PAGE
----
Chondrodermatitis Nodularis Helicis

Luciano Schiazza M.D.
c/o InMedica - Centro Medico Polispecialistico
Largo XII Ottobre 62
cell 335.655.97.70 - office 010 5701818

Chondrodermatitis nodularis chronica helicis (CNH) is a common, benign, inflammatory , often crusted, painful condition characterized by papule or tender nodule most commonly found on the helical rim of the ear of auricle (helix or antihelix of the ear). Less commonly the antitragus may be involved.
Being the lesion typically painful and tender (frequently present with exquisite tenderness that interferes with sleep),  for this reason the patient seeks help shortly after the onset of symptoms: sleeping on the side of the affected ear is impossibile.
CNH more often affects those between 50 and 80 years of age, particularly men and most frequently is unilateral.
It is seen less commonly in women and younger individuals, even if pediatric cases of CNH have been reported.
The exact cause of CNH is unknown, but  it has been postulated as inciting trigger  the prolonged and excessive pressure in ear with predispose anatomic features .

The ear has relatively little subcutaneous tissue for insulation and padding, and only small dermal blood vessels supply the epidermis, dermis, perichondrium, and cartilage. Focal pressure on the stiff cartilage produces damage to the cartilage and overlying skin. Anatomic features of the ear, prevent adequate healing and lead to secondary perichondritis. The condition usually continues unless treated adequately.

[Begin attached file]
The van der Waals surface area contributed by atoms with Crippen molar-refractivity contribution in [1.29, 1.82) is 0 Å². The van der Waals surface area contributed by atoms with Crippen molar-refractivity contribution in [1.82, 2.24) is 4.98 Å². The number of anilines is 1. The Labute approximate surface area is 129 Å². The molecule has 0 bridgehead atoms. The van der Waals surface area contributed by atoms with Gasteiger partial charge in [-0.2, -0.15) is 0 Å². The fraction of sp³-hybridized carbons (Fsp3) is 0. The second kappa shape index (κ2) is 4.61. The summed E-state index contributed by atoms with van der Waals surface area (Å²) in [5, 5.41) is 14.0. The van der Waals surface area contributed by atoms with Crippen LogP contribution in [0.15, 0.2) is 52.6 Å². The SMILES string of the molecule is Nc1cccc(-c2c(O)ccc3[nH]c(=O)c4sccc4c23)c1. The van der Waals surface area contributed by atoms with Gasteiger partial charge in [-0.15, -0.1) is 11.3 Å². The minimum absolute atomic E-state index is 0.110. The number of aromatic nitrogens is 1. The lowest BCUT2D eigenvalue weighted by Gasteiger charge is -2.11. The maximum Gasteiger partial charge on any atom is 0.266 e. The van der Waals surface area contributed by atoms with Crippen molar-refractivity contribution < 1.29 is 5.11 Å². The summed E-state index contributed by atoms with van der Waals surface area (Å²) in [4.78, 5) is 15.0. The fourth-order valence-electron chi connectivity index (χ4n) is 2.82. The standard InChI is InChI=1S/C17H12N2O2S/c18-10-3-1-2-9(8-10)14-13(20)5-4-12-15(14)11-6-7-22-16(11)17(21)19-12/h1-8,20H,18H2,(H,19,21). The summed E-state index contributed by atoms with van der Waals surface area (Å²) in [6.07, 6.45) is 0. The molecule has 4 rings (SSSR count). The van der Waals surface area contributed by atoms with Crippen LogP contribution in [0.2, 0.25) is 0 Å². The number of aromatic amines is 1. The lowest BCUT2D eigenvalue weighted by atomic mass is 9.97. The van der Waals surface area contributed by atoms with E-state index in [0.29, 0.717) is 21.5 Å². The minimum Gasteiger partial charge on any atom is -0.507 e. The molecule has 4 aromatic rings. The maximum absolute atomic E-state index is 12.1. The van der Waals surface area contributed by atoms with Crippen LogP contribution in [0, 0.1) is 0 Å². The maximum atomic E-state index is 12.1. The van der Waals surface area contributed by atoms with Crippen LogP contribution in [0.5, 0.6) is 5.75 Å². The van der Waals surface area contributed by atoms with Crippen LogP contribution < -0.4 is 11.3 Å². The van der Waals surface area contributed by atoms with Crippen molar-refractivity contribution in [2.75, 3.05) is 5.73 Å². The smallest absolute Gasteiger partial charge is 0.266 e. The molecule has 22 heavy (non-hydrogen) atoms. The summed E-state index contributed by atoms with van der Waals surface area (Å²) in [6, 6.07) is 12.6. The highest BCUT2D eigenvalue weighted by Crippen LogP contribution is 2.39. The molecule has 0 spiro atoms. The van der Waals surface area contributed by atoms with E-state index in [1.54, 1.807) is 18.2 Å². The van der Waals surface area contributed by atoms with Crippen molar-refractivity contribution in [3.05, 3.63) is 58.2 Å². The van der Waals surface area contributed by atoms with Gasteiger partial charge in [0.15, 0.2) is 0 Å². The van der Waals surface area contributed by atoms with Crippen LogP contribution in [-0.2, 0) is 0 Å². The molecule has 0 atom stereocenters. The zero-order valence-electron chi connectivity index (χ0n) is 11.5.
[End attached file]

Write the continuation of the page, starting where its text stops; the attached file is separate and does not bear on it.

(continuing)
Usually the classic presentation is an elderly man with a spontaneously appearing painful nodule on the helix . The nodule usually enlarges rapidly (few months) to a size of 4-10 mm, and remains stable indefinitely. The patient presents for help because of the pain associated with the skin lesions.


The lesion is discrete, round to oval shaped with raised rolled edge, and a central ulcer or depression which often contains a crust or scale.  The color may be grey to red but often is similar to that of the surrounding skin.  The size range from 4-10 mm. (or more). In men almost all nodules are situated at the upper pole of the helix.

The right ear is affected more commonly than the left. Lesions develop on the most prominent projection of the ear. Bilateral distribution occasionally occurs


Habitually sleeping at night on the affected side is the principal etiologic factor. When asked, the patient usually admits to sleep on the affected side. Pressure may induce microvascular injury and subsequent compromised local blood supply to the underlying cartilage and skin.


A clinically distinctive feature of CNH is the pain associated with the skin lesion. In contrast, cutaneous tumors, such as Basal Cell Carcinoma, Keratoacanthoma, Squamous Cell Carcinoma are usually painless, even when ulcerated. . But often, biopsy is necessary if patients with CNH have chronic solar damage and a history of skin cancer.


First of all, it should be stressed that this is a benign condition. So the initial management should be aimed at conservative therapy.
The primary goal should  be to reduce or eliminate pressure at the site of the lesion. Not easy to achieve because of the patient's preference or necessity to sleep on the side of the lesion. A home-made pressure-relieving prosthesis can be fashioned by cutting a hole from the center of a bath sponge, held in place with a headband, or can be use specially designed pillows.

Not excisional treatments include:

Injectable collagen implants is an effective and practical method by providing cushioning between the skin and cartilage.
If these approaches are unsuccessful, excisional approaches almost always are needed.

Surgical Care

Knowing that CDN is caused by pressure necrosis of protuberant cartilage, excision of the cartilage alone under local anesthesia has been demonstrated to be therapeutically and cosmetically effective.
At this time, excisional surgery offers the best option comparing to other therapeutic modalities.